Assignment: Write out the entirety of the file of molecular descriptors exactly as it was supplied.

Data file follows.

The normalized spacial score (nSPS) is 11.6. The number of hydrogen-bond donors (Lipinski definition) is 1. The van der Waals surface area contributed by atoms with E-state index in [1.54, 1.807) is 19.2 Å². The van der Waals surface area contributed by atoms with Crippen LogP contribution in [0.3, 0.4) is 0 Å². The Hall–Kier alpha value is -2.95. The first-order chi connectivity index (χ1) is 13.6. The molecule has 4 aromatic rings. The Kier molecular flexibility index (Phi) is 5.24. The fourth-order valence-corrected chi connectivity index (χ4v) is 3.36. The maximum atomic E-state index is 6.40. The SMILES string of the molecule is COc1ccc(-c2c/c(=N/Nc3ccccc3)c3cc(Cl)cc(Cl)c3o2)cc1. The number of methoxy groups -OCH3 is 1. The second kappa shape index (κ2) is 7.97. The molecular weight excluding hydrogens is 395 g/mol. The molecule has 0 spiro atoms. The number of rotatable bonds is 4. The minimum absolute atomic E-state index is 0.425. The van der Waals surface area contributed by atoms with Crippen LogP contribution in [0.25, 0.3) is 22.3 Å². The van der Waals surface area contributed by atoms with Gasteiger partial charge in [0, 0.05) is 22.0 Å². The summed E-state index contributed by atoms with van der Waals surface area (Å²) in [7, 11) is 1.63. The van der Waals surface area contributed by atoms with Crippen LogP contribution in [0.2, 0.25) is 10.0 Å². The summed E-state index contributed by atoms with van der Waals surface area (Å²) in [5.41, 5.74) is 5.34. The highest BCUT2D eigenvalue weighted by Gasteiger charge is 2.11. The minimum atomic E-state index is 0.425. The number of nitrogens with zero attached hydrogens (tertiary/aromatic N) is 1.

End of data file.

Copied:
The normalized spacial score (nSPS) is 11.6. The number of hydrogen-bond donors (Lipinski definition) is 1. The van der Waals surface area contributed by atoms with E-state index in [1.54, 1.807) is 19.2 Å². The van der Waals surface area contributed by atoms with Crippen LogP contribution in [0.3, 0.4) is 0 Å². The Hall–Kier alpha value is -2.95. The first-order chi connectivity index (χ1) is 13.6. The molecule has 4 aromatic rings. The Kier molecular flexibility index (Phi) is 5.24. The fourth-order valence-corrected chi connectivity index (χ4v) is 3.36. The maximum atomic E-state index is 6.40. The SMILES string of the molecule is COc1ccc(-c2c/c(=N/Nc3ccccc3)c3cc(Cl)cc(Cl)c3o2)cc1. The number of methoxy groups -OCH3 is 1. The second kappa shape index (κ2) is 7.97. The molecular weight excluding hydrogens is 395 g/mol. The molecule has 0 spiro atoms. The number of rotatable bonds is 4. The minimum absolute atomic E-state index is 0.425. The van der Waals surface area contributed by atoms with Crippen LogP contribution in [0.25, 0.3) is 22.3 Å². The van der Waals surface area contributed by atoms with Gasteiger partial charge in [0, 0.05) is 22.0 Å². The summed E-state index contributed by atoms with van der Waals surface area (Å²) in [7, 11) is 1.63. The van der Waals surface area contributed by atoms with Crippen LogP contribution in [0.2, 0.25) is 10.0 Å². The summed E-state index contributed by atoms with van der Waals surface area (Å²) in [5.41, 5.74) is 5.34. The highest BCUT2D eigenvalue weighted by Gasteiger charge is 2.11. The minimum atomic E-state index is 0.425. The number of nitrogens with zero attached hydrogens (tertiary/aromatic N) is 1.